Though the last months of Rev. Dr. Martin Luther King Jr.’s life were spent organizing for the Poor People’s March on Washington, a movement meant to unite America’s economically disenfranchised of all races, few MLK Day events focus on the solution King supported to address poverty — the guaranteed income.

Dr. King believed economic inequality led to housing discrimination, educational inequalities, employment issues and other challenges Blacks faced. Thus, he pushed for a guaranteed income as a way to address them all.

The Defender asked Houston-area residents if they thought the concept would work today. Here’s what they said:


Dr. Martin Luther King Jr.’s Economic Equity plan is spot on. He was ahead of his time and misunderstood by many. His concept of a guaranteed income also came with an education of what the income could and should be used for. As a financial educator of young adults, I often share with parents that we can’t expect our young adults to do better without seeing and experiencing better habits early on. Dr. King’s plan was to make a crooked path straight and put us on the same self-growth path experienced by all of our counterparts. (Teeba Rose, financial educator)

I think it’s a plan that will work. First and foremost, it will pull people out of poverty, just like the child tax credit did during COVID. It will help to somewhat start to close the wealth gap. But on a larger scale, if you’re giving people money, then they have more money to pump into the economy. (Adrianne Walker, accountant)

The guaranteed income idea has merit. When children come into this world, they don’t have any control over what conditions they’re born into. I think if you are able to have some type of floor where there’s a guaranteed income, and we saw this for a short time again during the pandemic to help these families, this will go over into the schools, school funding and all these things should be part and parcel of a discussion of helping people come out of generations of poverty. I define the proper role of government as one designed to help the people who cannot help themselves. And not to help the people who are always on top, because the gap will widen in a capitalist society. (Dr. Michael O. Adams, TSU professor)


I believe Democrats, African Americans, reparations groups and advocacy organizations would support this plan. These groups understand that the desire to do better is there, and with the right financial education and support, we can and will fix our problems. The parties that would vote against this plan are the conservatives who believe you should pull yourself up by your bootstraps, not realizing that boots are required for that to happen. (Teeba Rose)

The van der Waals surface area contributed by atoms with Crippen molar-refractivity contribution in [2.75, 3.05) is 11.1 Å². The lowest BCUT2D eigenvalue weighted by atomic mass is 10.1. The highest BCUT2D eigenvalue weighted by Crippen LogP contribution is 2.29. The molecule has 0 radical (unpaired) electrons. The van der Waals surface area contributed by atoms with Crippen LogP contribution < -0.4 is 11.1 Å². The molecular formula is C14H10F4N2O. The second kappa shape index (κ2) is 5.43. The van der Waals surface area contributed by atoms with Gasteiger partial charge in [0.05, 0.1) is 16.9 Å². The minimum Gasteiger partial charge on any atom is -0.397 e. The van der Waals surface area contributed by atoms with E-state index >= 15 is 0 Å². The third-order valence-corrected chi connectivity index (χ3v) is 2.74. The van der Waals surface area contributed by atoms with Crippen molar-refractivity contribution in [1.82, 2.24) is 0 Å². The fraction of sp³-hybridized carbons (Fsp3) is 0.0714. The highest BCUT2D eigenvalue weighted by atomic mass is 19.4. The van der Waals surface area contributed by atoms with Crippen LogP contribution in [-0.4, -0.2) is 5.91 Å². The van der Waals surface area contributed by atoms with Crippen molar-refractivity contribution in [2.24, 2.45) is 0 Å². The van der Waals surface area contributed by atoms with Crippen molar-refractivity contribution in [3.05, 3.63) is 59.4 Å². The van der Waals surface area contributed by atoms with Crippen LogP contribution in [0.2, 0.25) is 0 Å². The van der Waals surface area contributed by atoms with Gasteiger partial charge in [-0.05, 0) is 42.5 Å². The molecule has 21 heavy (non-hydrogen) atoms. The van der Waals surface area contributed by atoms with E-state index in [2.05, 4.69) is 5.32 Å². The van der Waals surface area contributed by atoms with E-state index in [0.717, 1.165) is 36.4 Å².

Some people would call it socialism, but I think it’s because people don’t understand the way our country works. Our roads, our libraries, all of that is funded by citizens’ money. It’s socialism, but people don’t call it that because it helps them. When they want to bring up the word “socialism” it’s because they’re protesting giving something to a certain group of people. Conservatives are going to fight MLK’s idea tooth and nail because they don’t want to pass anything that’s going to benefit Black people, even if it’s going to benefit them too. (Adrianne Walker)

The mayors of Stockton, CA and St. Paul, MN, both Black men, initiated guaranteed incomes. In Stockton, their experimental program took 125 or 150 families and said, we’re going to give them $500/month guaranteed, for, I think, 18 months. Then, that was expanded to say, “We would not only cover economic necessities, things to survive, we are going to give you a $12,000 payment if you want to go to college.” That’s kind of radical. But if we look at what MLK was preaching about, he knew that if you are poor, you’re not going to have access to quality education. (Dr. Michael O. Adams)

DN: See what Mayor Sylvester Turner and other leaders think about keeping MLK’s economic equity focus alive